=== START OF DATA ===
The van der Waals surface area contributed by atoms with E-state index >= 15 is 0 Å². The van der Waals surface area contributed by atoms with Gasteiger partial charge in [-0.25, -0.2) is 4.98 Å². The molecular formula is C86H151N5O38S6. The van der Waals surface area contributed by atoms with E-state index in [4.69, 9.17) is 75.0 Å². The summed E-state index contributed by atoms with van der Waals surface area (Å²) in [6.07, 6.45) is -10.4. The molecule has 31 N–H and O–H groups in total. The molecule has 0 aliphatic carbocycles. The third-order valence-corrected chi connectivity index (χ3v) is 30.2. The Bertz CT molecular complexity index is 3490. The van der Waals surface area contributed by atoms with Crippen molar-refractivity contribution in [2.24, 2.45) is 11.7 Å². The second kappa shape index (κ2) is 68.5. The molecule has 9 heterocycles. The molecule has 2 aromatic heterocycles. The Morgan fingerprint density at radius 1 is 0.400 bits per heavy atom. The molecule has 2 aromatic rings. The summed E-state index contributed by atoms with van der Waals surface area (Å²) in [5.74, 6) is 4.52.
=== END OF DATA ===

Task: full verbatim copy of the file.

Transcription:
The van der Waals surface area contributed by atoms with E-state index >= 15 is 0 Å². The van der Waals surface area contributed by atoms with Gasteiger partial charge in [-0.25, -0.2) is 4.98 Å². The molecular formula is C86H151N5O38S6. The van der Waals surface area contributed by atoms with E-state index in [4.69, 9.17) is 75.0 Å². The summed E-state index contributed by atoms with van der Waals surface area (Å²) in [6.07, 6.45) is -10.4. The molecule has 31 N–H and O–H groups in total. The molecule has 0 aliphatic carbocycles. The third-order valence-corrected chi connectivity index (χ3v) is 30.2. The Bertz CT molecular complexity index is 3490. The van der Waals surface area contributed by atoms with Crippen molar-refractivity contribution in [2.24, 2.45) is 11.7 Å². The second kappa shape index (κ2) is 68.5. The molecule has 9 heterocycles. The molecule has 2 aromatic heterocycles. The Morgan fingerprint density at radius 1 is 0.400 bits per heavy atom. The molecule has 2 aromatic rings. The summed E-state index contributed by atoms with van der Waals surface area (Å²) in [5.74, 6) is 4.52.